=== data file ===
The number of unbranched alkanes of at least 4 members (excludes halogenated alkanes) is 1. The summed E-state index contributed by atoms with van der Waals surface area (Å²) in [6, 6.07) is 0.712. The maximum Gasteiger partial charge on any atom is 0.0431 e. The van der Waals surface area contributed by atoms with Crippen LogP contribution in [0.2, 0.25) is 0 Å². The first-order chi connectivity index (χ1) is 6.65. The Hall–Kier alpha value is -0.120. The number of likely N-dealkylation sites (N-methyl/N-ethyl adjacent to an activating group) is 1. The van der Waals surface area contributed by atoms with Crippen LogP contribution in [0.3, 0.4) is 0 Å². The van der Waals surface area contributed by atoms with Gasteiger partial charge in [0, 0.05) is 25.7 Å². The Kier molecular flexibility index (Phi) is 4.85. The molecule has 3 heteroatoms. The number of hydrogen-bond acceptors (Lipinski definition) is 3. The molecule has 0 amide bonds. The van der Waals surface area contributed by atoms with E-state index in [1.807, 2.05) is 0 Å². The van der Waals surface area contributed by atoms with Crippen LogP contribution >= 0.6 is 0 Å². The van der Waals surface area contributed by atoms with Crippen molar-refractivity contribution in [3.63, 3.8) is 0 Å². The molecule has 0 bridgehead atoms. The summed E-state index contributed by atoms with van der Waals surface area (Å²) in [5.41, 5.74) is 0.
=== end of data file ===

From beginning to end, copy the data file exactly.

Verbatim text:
The number of unbranched alkanes of at least 4 members (excludes halogenated alkanes) is 1. The summed E-state index contributed by atoms with van der Waals surface area (Å²) in [6, 6.07) is 0.712. The maximum Gasteiger partial charge on any atom is 0.0431 e. The van der Waals surface area contributed by atoms with Crippen LogP contribution in [0.2, 0.25) is 0 Å². The first-order chi connectivity index (χ1) is 6.65. The Hall–Kier alpha value is -0.120. The number of likely N-dealkylation sites (N-methyl/N-ethyl adjacent to an activating group) is 1. The van der Waals surface area contributed by atoms with Crippen LogP contribution in [0.3, 0.4) is 0 Å². The van der Waals surface area contributed by atoms with Gasteiger partial charge in [0, 0.05) is 25.7 Å². The Kier molecular flexibility index (Phi) is 4.85. The molecule has 3 heteroatoms. The number of hydrogen-bond acceptors (Lipinski definition) is 3. The molecule has 0 amide bonds. The van der Waals surface area contributed by atoms with E-state index in [1.807, 2.05) is 0 Å². The van der Waals surface area contributed by atoms with Crippen LogP contribution >= 0.6 is 0 Å². The van der Waals surface area contributed by atoms with Crippen molar-refractivity contribution in [3.63, 3.8) is 0 Å². The molecule has 0 bridgehead atoms. The summed E-state index contributed by atoms with van der Waals surface area (Å²) in [5.41, 5.74) is 0.